He did leave a bit of room for leeway though.

But I’m not saying they can’t play the left side in some situations. Just in case that happens I don’t want you to come back to me and say “why are you playing him over there?” It changes, but they both play well on their off-side. -Gallant

Here’s where things get tricky. The two best rookie defenseman through two weeks of camp have been Dylan Coghlan and Zach Whitecloud. Both are right-handed and both play primarily on the right side.

Last year, Engelland played 72 of 72 games on the right. Schmidt played 40 of his 62 on the right while Theodore played just 21 of his 80. But, late in the year, Gallant made the switch pairing Theodore with McNabb and Schmidt with Engelland swapping Nate and Shea. His comments on Monday indicated that he likes both on that side, leaving just three left-side spots available.

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Rookie Game Takeaways – Game 3 vs. Anaheim

(Photo Credit: SinBin.vegas Photographer Brandon Andreasen)

The Golden Knights finished the Rookie Showcase in Irvine winless and looking rather listless for a majority of the three games. However, there were plenty of positives to take away from the tournament in terms of individual players. I wrote up recaps from Games 1 and 2 earlier, this one is a bit more of a recap of the whole weekend, but includes Game 3.

  • The standout of the entire weekend was Dylan Coghlan. His offensive game popped consistently no matter the situation, and he was one of the most responsible defensemen in his own zone. He personally scored three of the team’s seven goals and registered a beautiful primary assist on another. There’s still a long way to go, and rookie games probably hold the least weight in comparison to full training camp and preseason games, but Coghlan’s performance in Irvine will absolutely play a part in the final decision as to which defenseman stays with the team when camp breaks in a few weeks.
  • Paul Cotter did well to start the process of cementing himself as a pro. He was one of the few Golden Knights to play with an edge and it led to him being in the middle of a lot of the team’s best offensive plays. He still has a lot to prove over the next week or two before he’s sent out of camp and either to the OHL or the AHL, but those three games were a giant leap towards Chicago.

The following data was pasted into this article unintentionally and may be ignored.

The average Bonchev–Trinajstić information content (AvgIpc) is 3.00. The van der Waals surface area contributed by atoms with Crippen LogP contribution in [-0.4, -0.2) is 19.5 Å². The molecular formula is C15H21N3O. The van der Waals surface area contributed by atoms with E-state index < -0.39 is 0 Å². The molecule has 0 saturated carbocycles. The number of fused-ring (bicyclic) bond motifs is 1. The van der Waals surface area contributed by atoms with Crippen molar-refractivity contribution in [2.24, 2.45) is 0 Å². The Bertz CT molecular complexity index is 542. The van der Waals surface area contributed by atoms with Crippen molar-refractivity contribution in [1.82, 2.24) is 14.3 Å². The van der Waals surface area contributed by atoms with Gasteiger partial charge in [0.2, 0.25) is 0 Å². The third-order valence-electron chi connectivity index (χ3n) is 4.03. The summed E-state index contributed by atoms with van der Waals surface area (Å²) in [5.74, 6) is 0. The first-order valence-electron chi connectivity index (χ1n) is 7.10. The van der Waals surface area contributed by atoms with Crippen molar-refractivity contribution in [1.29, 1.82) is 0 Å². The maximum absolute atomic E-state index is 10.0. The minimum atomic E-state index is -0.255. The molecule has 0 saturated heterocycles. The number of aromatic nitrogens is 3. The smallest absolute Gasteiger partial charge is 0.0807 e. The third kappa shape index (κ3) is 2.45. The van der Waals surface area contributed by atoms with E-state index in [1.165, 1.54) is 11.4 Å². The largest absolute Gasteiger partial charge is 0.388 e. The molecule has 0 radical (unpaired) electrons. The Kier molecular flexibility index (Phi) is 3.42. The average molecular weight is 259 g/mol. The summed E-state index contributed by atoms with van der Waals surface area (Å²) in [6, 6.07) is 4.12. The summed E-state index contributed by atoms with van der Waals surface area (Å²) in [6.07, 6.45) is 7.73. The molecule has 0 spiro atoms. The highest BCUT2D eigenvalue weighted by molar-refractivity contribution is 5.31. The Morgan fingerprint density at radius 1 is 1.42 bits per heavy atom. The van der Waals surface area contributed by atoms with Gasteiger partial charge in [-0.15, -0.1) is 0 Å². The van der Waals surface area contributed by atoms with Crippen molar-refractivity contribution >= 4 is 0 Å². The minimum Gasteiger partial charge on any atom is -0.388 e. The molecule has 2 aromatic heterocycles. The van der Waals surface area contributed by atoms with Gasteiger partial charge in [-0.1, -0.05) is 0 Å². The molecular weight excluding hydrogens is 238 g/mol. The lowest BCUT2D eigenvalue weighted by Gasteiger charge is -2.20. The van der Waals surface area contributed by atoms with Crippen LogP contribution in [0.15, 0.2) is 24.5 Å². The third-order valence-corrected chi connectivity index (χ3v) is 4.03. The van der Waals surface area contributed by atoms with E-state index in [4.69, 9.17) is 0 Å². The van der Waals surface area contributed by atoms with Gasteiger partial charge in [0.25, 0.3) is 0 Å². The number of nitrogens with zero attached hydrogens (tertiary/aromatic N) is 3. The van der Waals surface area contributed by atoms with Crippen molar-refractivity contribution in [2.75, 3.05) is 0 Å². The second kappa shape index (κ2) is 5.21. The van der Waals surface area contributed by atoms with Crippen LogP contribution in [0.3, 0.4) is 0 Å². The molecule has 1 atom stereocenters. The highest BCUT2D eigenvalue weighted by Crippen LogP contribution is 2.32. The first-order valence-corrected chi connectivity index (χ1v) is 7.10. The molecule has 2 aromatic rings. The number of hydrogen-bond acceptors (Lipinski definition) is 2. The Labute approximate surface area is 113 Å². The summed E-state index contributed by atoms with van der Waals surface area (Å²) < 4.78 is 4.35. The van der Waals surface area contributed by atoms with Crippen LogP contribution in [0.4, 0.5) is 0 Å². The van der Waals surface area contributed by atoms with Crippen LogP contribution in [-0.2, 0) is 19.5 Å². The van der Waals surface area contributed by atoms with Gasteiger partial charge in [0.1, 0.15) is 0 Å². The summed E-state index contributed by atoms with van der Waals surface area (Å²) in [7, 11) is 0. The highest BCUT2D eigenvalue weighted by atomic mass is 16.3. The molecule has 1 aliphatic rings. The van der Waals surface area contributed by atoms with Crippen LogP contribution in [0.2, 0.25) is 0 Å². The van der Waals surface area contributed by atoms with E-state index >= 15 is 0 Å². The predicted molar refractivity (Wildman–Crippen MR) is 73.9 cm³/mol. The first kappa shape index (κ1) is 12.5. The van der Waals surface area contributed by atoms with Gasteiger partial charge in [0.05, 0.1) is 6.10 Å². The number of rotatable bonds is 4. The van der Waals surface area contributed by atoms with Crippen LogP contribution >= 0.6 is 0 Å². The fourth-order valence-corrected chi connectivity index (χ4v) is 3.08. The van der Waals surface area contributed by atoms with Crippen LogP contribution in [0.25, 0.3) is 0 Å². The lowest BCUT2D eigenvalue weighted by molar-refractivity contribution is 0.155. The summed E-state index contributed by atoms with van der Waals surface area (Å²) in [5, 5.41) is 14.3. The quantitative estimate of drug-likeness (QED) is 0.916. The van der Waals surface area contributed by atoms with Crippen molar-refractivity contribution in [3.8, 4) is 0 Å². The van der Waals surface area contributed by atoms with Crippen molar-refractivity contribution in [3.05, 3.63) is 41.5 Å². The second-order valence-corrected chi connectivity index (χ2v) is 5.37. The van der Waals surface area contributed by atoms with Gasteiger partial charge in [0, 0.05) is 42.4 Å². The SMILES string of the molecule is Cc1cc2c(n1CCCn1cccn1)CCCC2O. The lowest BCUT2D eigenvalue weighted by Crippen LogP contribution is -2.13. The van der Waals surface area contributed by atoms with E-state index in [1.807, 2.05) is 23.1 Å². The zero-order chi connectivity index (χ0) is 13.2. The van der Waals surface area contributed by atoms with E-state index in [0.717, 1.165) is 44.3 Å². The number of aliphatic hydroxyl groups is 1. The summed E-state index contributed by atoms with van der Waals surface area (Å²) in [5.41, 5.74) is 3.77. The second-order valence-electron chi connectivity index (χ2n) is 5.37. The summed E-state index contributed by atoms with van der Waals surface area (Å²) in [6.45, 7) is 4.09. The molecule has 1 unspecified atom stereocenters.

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Rookie Game Takeaways – Game 2 vs. Arizona

(Photo Credit: SinBin.vegas Photographer Brandon Andreasen)

My biggest takeaway from Game 2 of the Rookie Showcase in Irvine is that the Golden Knights sent out a roster that wasn’t good enough to compete in that game, and they still managed to play two solid periods. Let’s be quite honest with what the Vegas roster looked like against Arizona. They had just five forwards of their 12 that were drafted by the Golden Knights. Plus, their defense was without Jimmy Schuldt. Simply put, this game had little to do with the score and even less to do with the team as a whole. In games like this, it’s all about individuals and their path to eventually becoming contributors at the NHL level. Some did just that, others did not, but the terrible period, the apparent lack of energy, and the inability to generate offense as a team means little to nothing so stop tweeting me about it.

  • The first name to highlight is one that’s almost been written off as a Golden Knights prospect, and that’s Jake Leschyshyn. He shows excellent flashes of speed, looked terrific helping to generate offense through the neutral zone and into the o-zone, and looked his normal stellar self backchecking and defending. The former 2nd round pick has not shown a ton while wearing a Golden Knights jersey over the past two summers (partially due to the injury that caused him to miss one), but in this game we could finally see some of the traits that garnered that selection. He plays in all situations and has always been good on the defensive end, but he is finally starting to assert himself a bit more in offensive situations. I’m hoping to see him with Cotter, Rondbjerg, and/or Elvenes in the final game, then we should get to see even more offense show up.
  • Jordan Kooy continues to establish himself as one of, if not the most, promising goalie prospect the Golden Knights have. His size is a big part of that when comparing him to Dylan Ferguson (who will be in the net for the 3rd game). Kooy looks comfortable in his goal no matter what’s going on in front of him, and since that one scrimmage that was a disaster, there hasn’t been a single soft goal scored on him since while in a Vegas net. He was under siege for most of this game and helped keep the score looking respectable.

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Rookie Game Takeaways – Game 1 vs. Colorado

(Photo Credit: SinBin.vegas Photographer Brandon Andreasen)